Oh, the lava lamp! A nostalgic staple from the childhoods of many people, being launched and loved since the 1960s. Who didn’t have one of these in their room at some point? Unsurprisingly, they’re still very popular today.
A very common problem lava lamp owners are all too familiar with is the wax not melting properly and getting stuck at the top or bottom of the lamp.
Wax won’t move properly if there is an issue with the temperature in or around your lava lamp. These issues can typically be solved by increasing heat in a number of ways.
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How a Lava Lamp Works
Fun fact: the actual ingredients in a lava lamp are part of a proprietary mixture that’s pretty highly guarded. It is mostly paraffin wax and water though, with some added chemicals to prevent mold and fungus growth.
Lava lamps work because of something called the Archimedes’ Principle. Put simply, materials that are less dense than water will float, and more dense materials will sink. The bulb at the bottom of the lamp heats up the wax, constantly changing its density through agitation.
As it falls near the bottom of the lamp, it becomes warmer and expands. As it rises to the top, it cools off enough to contract. The result is the beautiful cycle of rising and falling bubbles we all know and love.
How to Fix Wax Stuck at the Top
The reason behind most lava lamp problems is temperature. Let it get too hot or too cold and your lamp won’t work right.
If it’s too cold in the room, it is going to cool the wax off faster than it should. This will cause a large amount of wax to just sit at the top of your lamp.
If you don’t want to adjust the temperature in your room, try moving your lamp near a window so it can get additional heat from the sun while it runs.
The same principle applies here. If the wattage on your bulb is too low or the bulb is starting to go out, it’s not going to heat the wax and the water up properly.
When my lava lamp wax was stuck at the top, changing the bulb to higher wattage solved the problem after a few hours.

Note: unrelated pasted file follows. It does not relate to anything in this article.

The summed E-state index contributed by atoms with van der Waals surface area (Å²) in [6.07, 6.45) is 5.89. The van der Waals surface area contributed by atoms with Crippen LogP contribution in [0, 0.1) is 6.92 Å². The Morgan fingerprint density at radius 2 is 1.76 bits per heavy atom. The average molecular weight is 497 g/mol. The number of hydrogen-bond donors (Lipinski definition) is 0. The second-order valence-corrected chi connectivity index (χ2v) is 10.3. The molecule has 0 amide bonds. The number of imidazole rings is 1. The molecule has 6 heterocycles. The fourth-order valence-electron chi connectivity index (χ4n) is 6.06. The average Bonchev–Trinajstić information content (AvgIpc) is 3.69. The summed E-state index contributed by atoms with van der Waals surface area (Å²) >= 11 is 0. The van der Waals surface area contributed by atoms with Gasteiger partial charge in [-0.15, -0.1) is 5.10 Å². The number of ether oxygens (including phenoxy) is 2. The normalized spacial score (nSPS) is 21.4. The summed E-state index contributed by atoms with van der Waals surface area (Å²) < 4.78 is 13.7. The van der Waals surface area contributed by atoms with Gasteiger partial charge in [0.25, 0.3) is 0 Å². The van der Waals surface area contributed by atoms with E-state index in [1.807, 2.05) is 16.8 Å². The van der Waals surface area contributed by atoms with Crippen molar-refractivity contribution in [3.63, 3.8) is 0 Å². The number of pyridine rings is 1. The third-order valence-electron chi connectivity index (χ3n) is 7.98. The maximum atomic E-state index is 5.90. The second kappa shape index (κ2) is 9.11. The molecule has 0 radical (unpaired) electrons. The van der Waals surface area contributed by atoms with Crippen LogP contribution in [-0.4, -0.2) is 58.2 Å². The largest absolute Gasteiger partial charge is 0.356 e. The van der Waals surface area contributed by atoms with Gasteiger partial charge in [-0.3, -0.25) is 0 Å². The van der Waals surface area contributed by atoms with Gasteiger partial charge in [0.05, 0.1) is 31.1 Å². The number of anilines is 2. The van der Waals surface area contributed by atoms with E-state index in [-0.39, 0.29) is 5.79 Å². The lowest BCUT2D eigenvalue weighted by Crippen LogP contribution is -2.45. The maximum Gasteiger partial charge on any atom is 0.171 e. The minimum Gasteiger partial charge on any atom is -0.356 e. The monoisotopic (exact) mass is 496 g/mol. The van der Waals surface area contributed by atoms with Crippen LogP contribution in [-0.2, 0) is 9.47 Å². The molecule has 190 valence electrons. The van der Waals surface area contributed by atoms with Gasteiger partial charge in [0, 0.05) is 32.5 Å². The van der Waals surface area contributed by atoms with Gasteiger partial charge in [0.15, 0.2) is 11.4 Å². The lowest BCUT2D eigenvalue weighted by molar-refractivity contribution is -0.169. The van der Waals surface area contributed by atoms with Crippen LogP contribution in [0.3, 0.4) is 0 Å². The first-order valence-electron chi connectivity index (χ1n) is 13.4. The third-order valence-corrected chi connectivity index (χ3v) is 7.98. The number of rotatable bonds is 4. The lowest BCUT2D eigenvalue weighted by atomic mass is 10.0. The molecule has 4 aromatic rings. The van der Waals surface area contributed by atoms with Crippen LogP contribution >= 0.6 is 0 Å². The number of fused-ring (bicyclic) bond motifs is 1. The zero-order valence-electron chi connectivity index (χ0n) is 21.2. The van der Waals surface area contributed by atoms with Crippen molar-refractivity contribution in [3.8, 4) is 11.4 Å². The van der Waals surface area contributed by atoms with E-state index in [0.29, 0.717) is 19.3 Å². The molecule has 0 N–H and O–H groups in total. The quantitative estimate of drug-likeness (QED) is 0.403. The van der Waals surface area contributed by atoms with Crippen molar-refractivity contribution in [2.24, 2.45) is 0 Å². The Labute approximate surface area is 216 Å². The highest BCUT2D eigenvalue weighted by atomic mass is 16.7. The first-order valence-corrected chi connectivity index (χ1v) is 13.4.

One way to check if your bulb is the issue is to wrap the lava lamp in some foil and observe it over the next few hours. The foil will increase the heat inside the bulb and if after 2 or 3 hours you notice the wax moving freely, your issue is that you need a new bulb.
A word of warning on this: Do not leave your lamp unattended while trying this and continuously check the temperature. If it starts getting too hot, unplug your lamp and remove the foil immediately.
Sometimes, the wax just needs a little coaxing to get moving again. Run a hair dryer around the top of the lamp to try to quickly heat the wax up. You should notice a difference within 10-15 minutes.
Afterwards, give it a gentle swirl or tip it upside down and right side up in a very slow manner. Do not vigorously shake your lamp under any circumstances. You will end up emulsifying the less dense and more dense wax and will ruin your lamp for good.
Drain and Reheat
This method takes some finesse. Remove the top of your lava lamp and slowly pour out half of the liquid while keeping the wax inside the bottle.
Return your lamp to the base and slowly heat it back up again. With less water in between the wax and the heat source, it should heat up easier and begin to reconstitute back into the less dense wax.
After a few hours, add in half the liquid and allow that to come up to temperature as well. Add the remainder of your liquid once you feel your lamp is working how it should.
Patience is Key
Lava lamps normally take between 1-2 hours to fully heat up from a cold start and the state of the wax will change as time goes on. After about 10 hours, they should be shut off so that the wax does not get overheated.
Don’t leave your lamp on endlessly hoping it will eventually return to normal. None of the above methods is a “quick” fix by any means,, so be sure to have patience when trying to get your wax moving again.
Treat your lava lamp gently when trying to get the wax moving again. Oftentimes the fix is as simple as moving it towards your window!
Second-hand lamps and lamps that are years old typically act up near the end of their lifespan, so if that’s the case, you may simply need to buy a replacement. Don’t worry, they are very affordable.